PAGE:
Finally, after it had been established that no one in the tri state area was missing her, I called an emergency foster family, the Clarks.

Mr and Mrs showed up right away. Mrs. Clark was a big woman, and she gave Gracie a big hug right off the bat, and said, “You’ve had some day, haven’t you?”

“You can come stay with us until your mom and dad come back, okay?” Mr. Clark asked. He was an older gentleman, graying on top like his wife. They were old hands at the whole foster parent thing.

Gracie left with them, holding her suitcase in one hand and Mrs. Clark with the other. I, as the caseworker assigned to this mess, thought that all I had to do at that point was locate her parents.

After two days of fruitless searching, though, Mrs. Clark was back with Gracie walking calmly behind her. Mrs. Clark was not so calm.

“I’m sorry, but I cannot keep this child in my house for another minute!” she cried.
“What happened?” I asked, sending Gracie into the waiting room and getting Mrs. Clark into a chair.
“There’s something wrong with her!” she cried. “Yesterday, Todd took her out on his boat and he fell out! Nearly drowned.”
“Wait, so he almost drowned right in front of her?” I asked.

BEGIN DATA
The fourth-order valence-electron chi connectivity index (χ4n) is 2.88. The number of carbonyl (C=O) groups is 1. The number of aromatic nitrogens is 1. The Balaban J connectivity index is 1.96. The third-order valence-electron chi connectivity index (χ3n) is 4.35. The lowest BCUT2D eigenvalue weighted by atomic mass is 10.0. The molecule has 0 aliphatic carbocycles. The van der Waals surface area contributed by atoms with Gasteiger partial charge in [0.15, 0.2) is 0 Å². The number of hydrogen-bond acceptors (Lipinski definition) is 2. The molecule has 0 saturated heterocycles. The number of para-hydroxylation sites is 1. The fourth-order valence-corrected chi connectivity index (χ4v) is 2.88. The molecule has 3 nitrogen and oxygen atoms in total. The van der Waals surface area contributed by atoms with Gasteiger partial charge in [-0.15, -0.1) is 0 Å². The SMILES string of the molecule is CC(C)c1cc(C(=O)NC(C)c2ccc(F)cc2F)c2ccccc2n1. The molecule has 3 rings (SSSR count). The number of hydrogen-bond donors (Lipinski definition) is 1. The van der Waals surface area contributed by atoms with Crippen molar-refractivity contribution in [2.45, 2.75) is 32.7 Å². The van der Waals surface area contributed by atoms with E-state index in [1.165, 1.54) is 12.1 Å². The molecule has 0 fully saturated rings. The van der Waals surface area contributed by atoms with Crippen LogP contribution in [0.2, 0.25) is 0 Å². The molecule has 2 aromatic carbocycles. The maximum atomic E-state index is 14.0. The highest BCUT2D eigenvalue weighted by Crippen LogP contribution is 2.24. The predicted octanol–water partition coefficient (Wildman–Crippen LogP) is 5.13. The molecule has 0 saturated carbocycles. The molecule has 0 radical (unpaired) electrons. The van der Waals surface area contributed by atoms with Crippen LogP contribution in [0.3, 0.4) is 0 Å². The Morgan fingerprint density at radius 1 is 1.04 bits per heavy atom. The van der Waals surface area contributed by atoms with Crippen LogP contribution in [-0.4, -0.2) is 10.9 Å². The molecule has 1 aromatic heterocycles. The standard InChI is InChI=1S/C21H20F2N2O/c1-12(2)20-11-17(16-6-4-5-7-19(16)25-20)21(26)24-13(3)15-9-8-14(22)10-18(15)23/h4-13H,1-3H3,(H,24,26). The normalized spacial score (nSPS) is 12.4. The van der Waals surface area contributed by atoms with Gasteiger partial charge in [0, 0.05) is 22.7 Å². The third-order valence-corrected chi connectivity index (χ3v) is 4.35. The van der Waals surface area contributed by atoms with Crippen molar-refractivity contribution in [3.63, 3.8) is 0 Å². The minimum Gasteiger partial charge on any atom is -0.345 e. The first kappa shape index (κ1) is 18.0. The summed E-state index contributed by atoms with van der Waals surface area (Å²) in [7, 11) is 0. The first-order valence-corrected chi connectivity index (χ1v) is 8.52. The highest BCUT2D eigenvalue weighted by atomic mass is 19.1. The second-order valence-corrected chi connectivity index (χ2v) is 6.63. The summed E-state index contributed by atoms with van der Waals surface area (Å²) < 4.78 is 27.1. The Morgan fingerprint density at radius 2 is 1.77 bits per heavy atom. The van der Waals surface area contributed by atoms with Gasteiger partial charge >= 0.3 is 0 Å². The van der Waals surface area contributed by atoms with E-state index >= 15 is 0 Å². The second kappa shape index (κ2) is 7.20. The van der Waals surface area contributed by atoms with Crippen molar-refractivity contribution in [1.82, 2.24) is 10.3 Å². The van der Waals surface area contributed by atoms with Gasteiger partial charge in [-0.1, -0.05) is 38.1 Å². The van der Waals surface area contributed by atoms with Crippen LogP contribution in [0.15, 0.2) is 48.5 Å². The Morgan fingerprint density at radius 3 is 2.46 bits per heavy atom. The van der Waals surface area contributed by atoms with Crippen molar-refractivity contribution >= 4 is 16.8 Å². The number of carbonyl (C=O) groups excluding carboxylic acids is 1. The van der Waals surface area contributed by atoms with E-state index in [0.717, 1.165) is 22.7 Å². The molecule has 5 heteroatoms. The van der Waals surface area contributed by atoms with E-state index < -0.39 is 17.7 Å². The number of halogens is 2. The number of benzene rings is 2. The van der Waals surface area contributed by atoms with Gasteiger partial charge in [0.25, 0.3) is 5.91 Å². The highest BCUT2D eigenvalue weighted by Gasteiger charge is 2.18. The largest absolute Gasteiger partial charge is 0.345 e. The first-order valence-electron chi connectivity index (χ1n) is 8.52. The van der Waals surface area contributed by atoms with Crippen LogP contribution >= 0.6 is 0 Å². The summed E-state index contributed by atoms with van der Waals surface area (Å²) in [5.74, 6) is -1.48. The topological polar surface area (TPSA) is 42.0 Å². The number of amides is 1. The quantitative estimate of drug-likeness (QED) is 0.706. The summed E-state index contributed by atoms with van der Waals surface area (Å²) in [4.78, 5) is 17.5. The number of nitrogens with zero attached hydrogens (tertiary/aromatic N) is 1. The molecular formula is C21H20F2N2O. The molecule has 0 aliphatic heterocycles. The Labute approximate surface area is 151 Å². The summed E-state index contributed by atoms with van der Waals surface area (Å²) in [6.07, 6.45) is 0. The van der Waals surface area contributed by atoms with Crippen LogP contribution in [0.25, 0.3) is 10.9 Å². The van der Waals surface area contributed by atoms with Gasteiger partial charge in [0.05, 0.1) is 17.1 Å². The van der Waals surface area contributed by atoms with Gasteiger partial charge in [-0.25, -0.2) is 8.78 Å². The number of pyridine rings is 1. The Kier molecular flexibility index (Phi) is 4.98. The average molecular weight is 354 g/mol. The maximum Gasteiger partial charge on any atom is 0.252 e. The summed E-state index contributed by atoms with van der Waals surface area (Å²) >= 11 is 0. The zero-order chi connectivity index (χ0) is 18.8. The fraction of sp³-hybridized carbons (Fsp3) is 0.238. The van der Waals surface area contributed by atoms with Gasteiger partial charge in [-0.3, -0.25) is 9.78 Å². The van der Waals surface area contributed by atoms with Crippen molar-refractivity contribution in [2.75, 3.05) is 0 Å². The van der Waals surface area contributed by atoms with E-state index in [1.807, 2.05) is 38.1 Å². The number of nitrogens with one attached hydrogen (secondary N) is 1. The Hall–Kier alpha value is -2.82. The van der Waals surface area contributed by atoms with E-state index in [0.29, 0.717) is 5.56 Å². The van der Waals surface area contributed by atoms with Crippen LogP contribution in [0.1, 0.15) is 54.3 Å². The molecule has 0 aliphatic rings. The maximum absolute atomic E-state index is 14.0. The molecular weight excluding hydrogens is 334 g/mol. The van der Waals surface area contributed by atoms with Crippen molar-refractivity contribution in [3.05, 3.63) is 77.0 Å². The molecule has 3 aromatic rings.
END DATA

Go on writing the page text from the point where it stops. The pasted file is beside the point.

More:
“Yes!” Mrs. Clark said. “And she just sat in the boat, the whole time. Didn’t say a word, during or after.”
“The poor thing was probably in shock,” I said.
“I think she’s a little demon. I haven’t had a full night sleep since she moved in,” Mrs. Clark said.
“What’s she doing that’s keeping you from sleeping?” I asked.
Mrs. Clark stopped, and was silent a moment. “She whispers things,” she said.
“She what?” I asked.
“Never mind. I won’t have her back in my house,” Mrs. Clark snapped, and stormed out of my office before I could say another word. I jotted myself a note to move the Clark’s off of my good foster family list, and went to talk to Gracie.

She’d sat herself down in the same chair as before looking around the room as if nothing was wrong. I sat next to her, and said, “How you feeling, Gracie?”
“Okay,” she said. She opened her suitcase and took out a cloth covered sketchbook.